Cardus Insights: Protest or Occupation

At what point does protest morph into occupation?
I covered the issue of the convoy protests last week, highlighting the culpability of leaders who have provoked those who follow with frustrations that are now boiling over. The biblical injunction not to provoke to anger applies to all leaders. The Prime Minister, among others, has shamefully exploited the protests to divide and for political gain. Refusing to acknowledge the reality of the protestor’s concerns, even if they disagreed, shows disrespect to the democratic dignity and is behaviour for which they are culpable. But while we can and should point out bad leadership, that does not excuse us from ducking difficult questions.
For the sake of argument, let’s take the most charitable interpretation of the protests by Christian participants. They, along with the significant majority of those protesting, have laudable and noble goals. They’re expressing genuine patriotism and a desire to contribute positively to society. They are voicing concerns that the past 23 months have eroded the foundations of democratic freedoms. They’re as disgusted by some of their fellow protestors and their misbehavior as are the rest of us and have done what can be done to distinguish themselves from the fringe minority that some politicians and the media have focused on to unfairly define the event. (And let’s acknowledge that much of this is rank hypocrisy, as the fringe elements of other protests and the disruption and desecration of civil monuments happens almost without comment in other protests). They see continued pandemic restrictions as unjustified and unconstitutional government-overreach doing worse damage than the virus in a mostly vaccinated population, something they feel they must oppose.
So far, so good. But the next question can’t be avoided. What happens when what starts as a noble protest morphs into an illegal occupation? Protesting is a democratic right. Shutting down a city by parking illegally and making passage impossible, preventing goods from crossing a border, and preventing many others from earning their livelihood – these are illegalities. While such tactics are understandable attempts to build political pressure and gain negotiating leverage, they reflect a loyalty to an authority other than the legitimate government under which we are citizens. And for those who blithely say that their loyalty is to freedom, I respectfully ask, “Where do you find the justification to break traffic laws, noise laws, and prevent others from earning a livelihood?” Don’t confuse your claim for freedom over your own body as justifying disobeying other laws. There is a logical leap you are taking there that, I suggest, is hard to justify from a biblical perspective.
While last week was the official start of an occupation, most thought of it as a protest. People showed up to wave banners, make noise, listen to speeches, and use their presence to tell the rest of society they cared about the issues in question. Tens of thousands lined up on overpasses, wanting governments to notice their concerns. For most of them, the process was therapeutic. “It felt like a patriotic street party,” one of them told me. Upset that I had lumped her in with extremists, she went out of her way to explain how upstanding but frustrated citizens were caring for each other, cleaning up their mess with garbage bags, and even standing guard at monuments to prevent others from disrespecting them. Fair point. Many came, waved their flags, and went home. Some came multiple times. (Rumour has it many will return and crowds will again swell this weekend.) Even so, protestors remain for a day or two to demonstrate they’re serious, but then they go. We can quibble, but I’m fine with that.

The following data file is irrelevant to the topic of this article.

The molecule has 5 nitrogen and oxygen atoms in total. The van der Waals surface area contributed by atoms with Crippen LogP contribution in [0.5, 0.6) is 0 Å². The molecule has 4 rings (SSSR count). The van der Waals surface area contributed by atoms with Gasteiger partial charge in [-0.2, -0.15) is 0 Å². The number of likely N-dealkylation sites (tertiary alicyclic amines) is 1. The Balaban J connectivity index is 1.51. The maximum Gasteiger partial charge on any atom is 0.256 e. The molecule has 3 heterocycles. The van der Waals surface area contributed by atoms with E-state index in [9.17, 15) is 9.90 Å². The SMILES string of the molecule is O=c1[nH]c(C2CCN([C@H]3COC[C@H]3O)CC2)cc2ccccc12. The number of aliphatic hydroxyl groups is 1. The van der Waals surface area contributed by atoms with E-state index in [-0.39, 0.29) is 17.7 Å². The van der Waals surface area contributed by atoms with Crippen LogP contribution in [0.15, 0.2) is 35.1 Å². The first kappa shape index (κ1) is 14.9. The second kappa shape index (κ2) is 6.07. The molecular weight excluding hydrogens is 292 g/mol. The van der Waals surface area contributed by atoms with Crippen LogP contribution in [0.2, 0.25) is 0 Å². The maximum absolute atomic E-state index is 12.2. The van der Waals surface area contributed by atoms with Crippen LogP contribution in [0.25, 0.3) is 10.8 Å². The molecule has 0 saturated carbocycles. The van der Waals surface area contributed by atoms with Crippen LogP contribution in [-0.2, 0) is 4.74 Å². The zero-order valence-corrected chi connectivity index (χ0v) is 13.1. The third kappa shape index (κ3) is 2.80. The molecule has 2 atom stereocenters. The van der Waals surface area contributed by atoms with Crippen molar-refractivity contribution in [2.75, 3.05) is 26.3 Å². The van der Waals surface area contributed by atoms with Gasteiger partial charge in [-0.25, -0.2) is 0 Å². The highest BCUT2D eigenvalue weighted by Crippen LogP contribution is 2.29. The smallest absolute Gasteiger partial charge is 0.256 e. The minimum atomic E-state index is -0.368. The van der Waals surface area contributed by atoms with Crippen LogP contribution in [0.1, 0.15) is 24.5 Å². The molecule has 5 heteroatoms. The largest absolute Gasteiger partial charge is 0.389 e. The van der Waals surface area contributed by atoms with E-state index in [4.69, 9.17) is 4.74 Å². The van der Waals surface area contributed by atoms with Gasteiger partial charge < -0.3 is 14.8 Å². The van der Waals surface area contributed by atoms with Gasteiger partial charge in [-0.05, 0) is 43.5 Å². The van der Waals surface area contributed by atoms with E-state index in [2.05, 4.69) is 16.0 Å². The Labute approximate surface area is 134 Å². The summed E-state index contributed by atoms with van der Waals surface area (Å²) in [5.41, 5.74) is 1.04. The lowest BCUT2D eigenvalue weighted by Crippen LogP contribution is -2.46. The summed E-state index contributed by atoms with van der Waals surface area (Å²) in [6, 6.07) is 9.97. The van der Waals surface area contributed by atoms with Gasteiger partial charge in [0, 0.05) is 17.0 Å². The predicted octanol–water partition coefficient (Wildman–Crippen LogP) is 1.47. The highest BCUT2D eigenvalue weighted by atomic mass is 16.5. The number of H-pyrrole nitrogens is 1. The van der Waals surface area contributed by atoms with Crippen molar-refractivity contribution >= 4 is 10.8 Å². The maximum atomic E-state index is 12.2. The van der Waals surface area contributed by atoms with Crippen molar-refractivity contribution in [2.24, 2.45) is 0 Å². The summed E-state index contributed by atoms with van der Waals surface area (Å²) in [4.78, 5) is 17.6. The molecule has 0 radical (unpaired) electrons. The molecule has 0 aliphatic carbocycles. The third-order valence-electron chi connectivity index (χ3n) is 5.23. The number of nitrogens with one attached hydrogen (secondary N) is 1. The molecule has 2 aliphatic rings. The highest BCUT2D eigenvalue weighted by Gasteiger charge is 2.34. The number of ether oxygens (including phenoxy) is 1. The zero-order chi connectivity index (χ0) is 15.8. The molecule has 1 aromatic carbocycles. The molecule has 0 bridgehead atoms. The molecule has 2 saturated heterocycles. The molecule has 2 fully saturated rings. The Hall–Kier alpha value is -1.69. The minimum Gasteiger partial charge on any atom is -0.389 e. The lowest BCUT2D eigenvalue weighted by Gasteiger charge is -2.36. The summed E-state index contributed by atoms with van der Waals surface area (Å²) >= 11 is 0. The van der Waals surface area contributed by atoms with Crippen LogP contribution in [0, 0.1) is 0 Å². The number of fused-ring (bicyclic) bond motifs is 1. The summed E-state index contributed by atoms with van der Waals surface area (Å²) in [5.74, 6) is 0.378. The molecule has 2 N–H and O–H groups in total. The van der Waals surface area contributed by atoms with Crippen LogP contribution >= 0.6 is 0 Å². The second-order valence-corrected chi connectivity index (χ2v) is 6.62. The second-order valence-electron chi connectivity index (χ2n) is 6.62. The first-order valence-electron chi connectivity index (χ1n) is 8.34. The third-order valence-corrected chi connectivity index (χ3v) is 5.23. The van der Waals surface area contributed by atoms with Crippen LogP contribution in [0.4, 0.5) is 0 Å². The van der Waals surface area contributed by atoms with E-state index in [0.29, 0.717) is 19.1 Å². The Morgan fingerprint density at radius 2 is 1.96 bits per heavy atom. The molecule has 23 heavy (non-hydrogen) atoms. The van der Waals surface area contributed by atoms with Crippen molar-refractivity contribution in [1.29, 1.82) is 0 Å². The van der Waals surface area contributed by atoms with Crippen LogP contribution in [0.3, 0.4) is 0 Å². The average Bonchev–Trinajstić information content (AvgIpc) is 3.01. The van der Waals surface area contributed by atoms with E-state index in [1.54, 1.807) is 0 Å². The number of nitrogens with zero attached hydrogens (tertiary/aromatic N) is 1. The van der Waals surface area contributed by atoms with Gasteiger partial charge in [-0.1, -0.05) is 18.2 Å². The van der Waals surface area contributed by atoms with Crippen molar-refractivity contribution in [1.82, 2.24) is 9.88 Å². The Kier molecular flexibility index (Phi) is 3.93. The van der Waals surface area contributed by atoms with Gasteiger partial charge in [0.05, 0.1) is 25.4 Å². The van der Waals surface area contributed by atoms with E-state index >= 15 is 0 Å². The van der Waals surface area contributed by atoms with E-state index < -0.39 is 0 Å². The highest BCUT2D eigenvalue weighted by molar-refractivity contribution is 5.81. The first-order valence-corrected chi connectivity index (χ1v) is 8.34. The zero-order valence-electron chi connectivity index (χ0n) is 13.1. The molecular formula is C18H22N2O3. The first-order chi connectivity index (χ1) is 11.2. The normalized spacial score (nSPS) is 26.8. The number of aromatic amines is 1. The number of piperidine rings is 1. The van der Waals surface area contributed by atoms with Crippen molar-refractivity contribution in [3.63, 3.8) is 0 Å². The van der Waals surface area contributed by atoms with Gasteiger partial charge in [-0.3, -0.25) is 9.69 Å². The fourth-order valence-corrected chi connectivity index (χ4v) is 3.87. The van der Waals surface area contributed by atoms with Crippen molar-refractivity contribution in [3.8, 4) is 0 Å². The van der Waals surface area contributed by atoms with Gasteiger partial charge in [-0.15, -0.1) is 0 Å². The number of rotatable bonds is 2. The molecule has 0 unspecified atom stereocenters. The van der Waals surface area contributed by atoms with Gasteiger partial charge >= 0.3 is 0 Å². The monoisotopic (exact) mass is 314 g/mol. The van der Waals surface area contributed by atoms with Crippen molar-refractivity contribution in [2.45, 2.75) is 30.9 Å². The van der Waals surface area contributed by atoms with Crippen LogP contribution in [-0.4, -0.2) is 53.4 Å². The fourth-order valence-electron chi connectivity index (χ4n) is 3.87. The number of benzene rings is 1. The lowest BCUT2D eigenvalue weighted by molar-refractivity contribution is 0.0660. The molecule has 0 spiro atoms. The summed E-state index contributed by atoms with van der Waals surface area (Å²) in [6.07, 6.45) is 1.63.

However, not everyone is going home.
Some stayed, having blocked the streets, shut down the businesses, and declared, “We are not leaving until ...” So now when the protesters come to encourage the occupiers, is it protest or occupation-support? Occupations have a history. The Occupy Wall Street movements have filled our downtown cores for over a decade. When COVID hit in early 2020, it interrupted various rail blockades expressing sympathy with the Wet’suwet’en hereditary chiefs. I wonder whether Christians involved in today’s protests applied the same standards to defending illegality then as they do now to rationalizing today’s actions.
There are a few important distinctions to make. Protestors are exercising a democratic right to speak out against what they perceive as injustice. Protests can happen without law-breaking. Occupiers generally engage in illegal activities by refusing to leave until their demands are met. As such, occupation is a form of civil disobedience. Within Christian social thought, there are rules regarding civil disobedience. Christian tradition acknowledges that there are times when a circumstance is so broken, that a government asks of its citizens behaviour so unjust, that they must disobey. When this happens, the Christian citizen acknowledges that what they are doing is disobedience. Because they recognize that the God-ordained civil authorities are asking for something (even if unjustly), out of respect for that authority (the fifth commandment), they willingly accept the consequences of not complying. Civil disobedience is an exceptional principle but it seeks to give balance to both the biblical principles of justice and office.